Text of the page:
Royal London saw its new group pension business decline over the first half of 2018 as the rollout of auto-enrolment (AE) drew to a close, according to its interim results.
Published today (16 August), the results showed sales were down by 30% to £1.8bn as of 30 June 2018 from £2.5bn in the first half of 2017. The provider had been expecting lower sales of workplace pensions in 2018 due to a smaller pipeline of schemes as staging concluded for the final employers.
Around 86,000 people joined Royal London's group pension schemes during the first six months of 2018.
It comes after Royal London had a 32% increase in new group pensions sales in H1 2017 to £2.5bn, while over 2017 new sales were up 12% to £4.4bn from 2016.
Royal London chief executive Phil Loney said: "Sluggish economic growth and the ending of the AE roll-out provided a challenging backdrop for pensions and investment companies in the first half of 2018."
However, the provider's overall new pensions sales remaining broadly stable at £5.4bn compared to £5.5bn in H1 2017, achieved against a "challenging market background". This was largely driven by a 23% increase in the firm's new individual pensions and drawdown sales to £3.6bn.
The interim report said: "The strong performance demonstrates our ability to provide compelling propositions to support customers continuing to accumulate pension savings, and also simultaneously provide solutions for those closer to retirement with ambitions to prepare effectively for the next phase of their life."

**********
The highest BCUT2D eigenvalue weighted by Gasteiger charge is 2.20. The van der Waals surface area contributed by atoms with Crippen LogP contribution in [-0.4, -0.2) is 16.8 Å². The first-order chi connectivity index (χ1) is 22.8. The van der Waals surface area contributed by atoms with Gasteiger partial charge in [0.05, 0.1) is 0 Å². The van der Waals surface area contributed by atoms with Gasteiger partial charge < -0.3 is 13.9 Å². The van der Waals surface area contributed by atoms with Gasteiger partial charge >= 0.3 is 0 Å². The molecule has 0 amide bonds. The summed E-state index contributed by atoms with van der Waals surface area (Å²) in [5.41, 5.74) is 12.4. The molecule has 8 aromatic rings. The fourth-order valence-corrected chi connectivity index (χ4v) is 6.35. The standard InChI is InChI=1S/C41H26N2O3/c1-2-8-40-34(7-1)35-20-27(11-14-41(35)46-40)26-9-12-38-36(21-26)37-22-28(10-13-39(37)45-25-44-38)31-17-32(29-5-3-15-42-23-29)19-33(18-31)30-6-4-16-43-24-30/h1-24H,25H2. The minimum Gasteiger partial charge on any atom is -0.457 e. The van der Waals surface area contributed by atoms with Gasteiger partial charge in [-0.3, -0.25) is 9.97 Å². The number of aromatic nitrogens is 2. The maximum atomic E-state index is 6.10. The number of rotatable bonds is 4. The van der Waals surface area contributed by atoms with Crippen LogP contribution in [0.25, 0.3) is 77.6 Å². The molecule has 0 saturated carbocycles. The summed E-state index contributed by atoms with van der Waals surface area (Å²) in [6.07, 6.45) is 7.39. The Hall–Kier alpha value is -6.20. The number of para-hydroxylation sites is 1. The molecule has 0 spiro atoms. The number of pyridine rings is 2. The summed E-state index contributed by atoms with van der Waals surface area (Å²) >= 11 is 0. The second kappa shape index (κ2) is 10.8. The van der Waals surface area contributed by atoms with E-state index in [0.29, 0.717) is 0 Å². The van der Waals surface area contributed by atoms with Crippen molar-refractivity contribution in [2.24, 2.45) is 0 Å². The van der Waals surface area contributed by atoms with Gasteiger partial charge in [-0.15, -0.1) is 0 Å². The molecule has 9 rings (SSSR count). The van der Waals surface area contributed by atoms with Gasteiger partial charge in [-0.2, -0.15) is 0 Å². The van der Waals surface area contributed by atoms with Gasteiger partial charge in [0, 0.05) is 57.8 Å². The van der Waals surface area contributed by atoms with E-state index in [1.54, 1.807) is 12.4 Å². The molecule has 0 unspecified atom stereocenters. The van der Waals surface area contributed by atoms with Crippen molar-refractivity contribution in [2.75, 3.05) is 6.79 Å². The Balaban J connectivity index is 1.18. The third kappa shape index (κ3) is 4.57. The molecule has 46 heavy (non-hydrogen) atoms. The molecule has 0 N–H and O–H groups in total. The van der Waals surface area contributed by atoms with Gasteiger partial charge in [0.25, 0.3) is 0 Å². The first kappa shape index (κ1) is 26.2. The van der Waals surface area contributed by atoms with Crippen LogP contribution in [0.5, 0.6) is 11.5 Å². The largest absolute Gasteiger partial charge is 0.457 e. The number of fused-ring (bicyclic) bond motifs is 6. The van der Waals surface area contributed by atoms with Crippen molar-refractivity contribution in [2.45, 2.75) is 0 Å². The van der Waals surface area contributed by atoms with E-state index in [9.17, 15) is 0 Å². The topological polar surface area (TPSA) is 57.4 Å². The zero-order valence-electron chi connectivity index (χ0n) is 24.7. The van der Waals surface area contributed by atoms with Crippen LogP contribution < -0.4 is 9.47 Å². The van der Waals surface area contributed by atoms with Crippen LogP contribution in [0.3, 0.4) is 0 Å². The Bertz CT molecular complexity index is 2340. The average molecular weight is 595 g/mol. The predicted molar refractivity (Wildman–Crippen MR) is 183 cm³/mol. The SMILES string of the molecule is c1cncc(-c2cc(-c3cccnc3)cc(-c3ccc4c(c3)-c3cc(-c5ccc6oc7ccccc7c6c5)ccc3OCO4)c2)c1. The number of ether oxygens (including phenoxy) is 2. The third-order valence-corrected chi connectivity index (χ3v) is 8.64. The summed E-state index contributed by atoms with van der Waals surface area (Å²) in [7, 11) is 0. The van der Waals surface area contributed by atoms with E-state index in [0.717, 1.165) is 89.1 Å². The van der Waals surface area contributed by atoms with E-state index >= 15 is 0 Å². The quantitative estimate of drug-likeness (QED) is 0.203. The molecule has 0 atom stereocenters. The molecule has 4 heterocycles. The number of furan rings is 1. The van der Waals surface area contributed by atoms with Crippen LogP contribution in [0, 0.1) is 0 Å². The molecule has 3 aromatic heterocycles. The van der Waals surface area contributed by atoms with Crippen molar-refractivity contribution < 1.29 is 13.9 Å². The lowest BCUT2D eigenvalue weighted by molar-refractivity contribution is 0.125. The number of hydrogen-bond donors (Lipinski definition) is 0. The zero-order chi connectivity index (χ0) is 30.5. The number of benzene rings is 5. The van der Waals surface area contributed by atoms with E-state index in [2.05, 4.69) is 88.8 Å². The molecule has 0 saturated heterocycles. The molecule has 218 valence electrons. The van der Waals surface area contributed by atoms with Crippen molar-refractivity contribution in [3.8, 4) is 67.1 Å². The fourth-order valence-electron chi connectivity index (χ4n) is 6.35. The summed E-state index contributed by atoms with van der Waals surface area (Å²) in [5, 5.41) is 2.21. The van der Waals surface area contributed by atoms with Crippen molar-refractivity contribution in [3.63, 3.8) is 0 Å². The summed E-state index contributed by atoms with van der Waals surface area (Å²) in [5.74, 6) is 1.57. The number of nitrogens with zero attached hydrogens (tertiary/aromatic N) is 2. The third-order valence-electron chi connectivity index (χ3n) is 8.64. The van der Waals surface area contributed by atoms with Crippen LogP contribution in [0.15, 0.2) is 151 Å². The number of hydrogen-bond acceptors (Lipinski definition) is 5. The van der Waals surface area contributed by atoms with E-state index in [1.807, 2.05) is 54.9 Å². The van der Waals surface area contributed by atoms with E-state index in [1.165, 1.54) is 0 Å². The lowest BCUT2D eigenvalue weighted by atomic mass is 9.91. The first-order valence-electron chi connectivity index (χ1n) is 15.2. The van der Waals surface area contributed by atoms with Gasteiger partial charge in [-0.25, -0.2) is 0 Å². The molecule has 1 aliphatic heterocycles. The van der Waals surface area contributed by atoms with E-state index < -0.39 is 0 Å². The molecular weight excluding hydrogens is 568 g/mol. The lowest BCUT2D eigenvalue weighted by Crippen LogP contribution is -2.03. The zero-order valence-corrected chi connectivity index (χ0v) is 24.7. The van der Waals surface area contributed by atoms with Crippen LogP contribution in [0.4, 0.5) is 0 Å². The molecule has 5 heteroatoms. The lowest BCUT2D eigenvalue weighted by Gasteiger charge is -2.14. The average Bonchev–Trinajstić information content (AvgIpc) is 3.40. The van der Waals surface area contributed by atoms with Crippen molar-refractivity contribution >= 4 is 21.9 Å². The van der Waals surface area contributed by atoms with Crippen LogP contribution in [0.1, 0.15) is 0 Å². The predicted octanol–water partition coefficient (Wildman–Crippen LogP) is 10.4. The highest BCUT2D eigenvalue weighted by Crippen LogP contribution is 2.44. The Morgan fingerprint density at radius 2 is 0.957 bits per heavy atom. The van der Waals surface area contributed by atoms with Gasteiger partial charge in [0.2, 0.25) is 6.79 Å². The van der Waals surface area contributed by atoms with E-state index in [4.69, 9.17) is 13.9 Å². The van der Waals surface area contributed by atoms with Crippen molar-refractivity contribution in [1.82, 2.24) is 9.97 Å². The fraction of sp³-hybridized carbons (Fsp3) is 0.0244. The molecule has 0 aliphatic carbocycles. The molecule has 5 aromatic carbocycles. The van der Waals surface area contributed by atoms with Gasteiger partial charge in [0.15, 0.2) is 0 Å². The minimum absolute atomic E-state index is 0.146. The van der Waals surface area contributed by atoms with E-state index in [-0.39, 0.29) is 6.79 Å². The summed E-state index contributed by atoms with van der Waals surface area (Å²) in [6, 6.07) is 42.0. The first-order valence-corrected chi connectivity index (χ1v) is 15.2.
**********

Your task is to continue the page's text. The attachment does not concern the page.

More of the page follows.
The firm's asset management business grew from £114bn funds under management at the end of 2017 to £117bn in H1 2018, and attracted £2bn of net inflows from institutional markets compared to £1.2bn in HY 2017.
According to the report, Royal London's group pension scheme had an accounting surplus of £85m at the end of June, up from £1m the same time last year and from £47m in December 2017.
Loney also called on the government to save the proposed pensions dashboard project, after reports last month the secretary of state was preparing to end its support.
"The industry has already shown its commitment by spending time and money preparing a prototype dashboard," he said. "We need [the] government to take a lead, both in ensuring that state and public sector pension data is available and also in requiring all pension schemes and providers to supply data. Only the government can do this.
"It is time to put the consumer first and press ahead with the dashboard project, and we stand ready to work with the government to drive this project forward."
By 8 August, over 125,000 people had signed an online petition calling for the government to retain its support for the dashboard project. At the time of publication today, the figure had risen to 142,000.
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